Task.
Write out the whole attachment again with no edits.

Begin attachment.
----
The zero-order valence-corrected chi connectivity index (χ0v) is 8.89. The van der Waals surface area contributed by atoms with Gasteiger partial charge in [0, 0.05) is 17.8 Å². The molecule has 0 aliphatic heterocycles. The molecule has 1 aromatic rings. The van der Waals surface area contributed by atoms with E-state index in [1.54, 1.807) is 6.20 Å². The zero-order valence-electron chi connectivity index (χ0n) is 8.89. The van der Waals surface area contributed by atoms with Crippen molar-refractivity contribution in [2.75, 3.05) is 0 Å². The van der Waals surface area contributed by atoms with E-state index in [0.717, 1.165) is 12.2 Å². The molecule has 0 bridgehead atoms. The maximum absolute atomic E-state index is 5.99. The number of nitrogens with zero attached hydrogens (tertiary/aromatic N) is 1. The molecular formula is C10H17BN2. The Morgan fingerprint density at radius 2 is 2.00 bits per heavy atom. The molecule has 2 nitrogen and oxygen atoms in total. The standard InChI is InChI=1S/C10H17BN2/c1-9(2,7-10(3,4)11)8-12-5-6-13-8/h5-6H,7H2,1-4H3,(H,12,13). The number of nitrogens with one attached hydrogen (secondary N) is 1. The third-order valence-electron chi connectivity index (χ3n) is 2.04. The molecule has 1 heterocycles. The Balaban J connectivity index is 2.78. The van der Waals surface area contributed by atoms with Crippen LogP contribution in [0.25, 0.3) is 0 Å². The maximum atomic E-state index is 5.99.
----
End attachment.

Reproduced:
The zero-order valence-corrected chi connectivity index (χ0v) is 8.89. The van der Waals surface area contributed by atoms with Gasteiger partial charge in [0, 0.05) is 17.8 Å². The molecule has 0 aliphatic heterocycles. The molecule has 1 aromatic rings. The van der Waals surface area contributed by atoms with E-state index in [1.54, 1.807) is 6.20 Å². The zero-order valence-electron chi connectivity index (χ0n) is 8.89. The van der Waals surface area contributed by atoms with Crippen molar-refractivity contribution in [2.75, 3.05) is 0 Å². The van der Waals surface area contributed by atoms with E-state index in [0.717, 1.165) is 12.2 Å². The molecule has 0 bridgehead atoms. The maximum absolute atomic E-state index is 5.99. The number of nitrogens with zero attached hydrogens (tertiary/aromatic N) is 1. The molecular formula is C10H17BN2. The Morgan fingerprint density at radius 2 is 2.00 bits per heavy atom. The molecule has 2 nitrogen and oxygen atoms in total. The standard InChI is InChI=1S/C10H17BN2/c1-9(2,7-10(3,4)11)8-12-5-6-13-8/h5-6H,7H2,1-4H3,(H,12,13). The number of nitrogens with one attached hydrogen (secondary N) is 1. The third-order valence-electron chi connectivity index (χ3n) is 2.04. The molecule has 1 heterocycles. The Balaban J connectivity index is 2.78. The van der Waals surface area contributed by atoms with Crippen LogP contribution in [0.25, 0.3) is 0 Å². The maximum atomic E-state index is 5.99.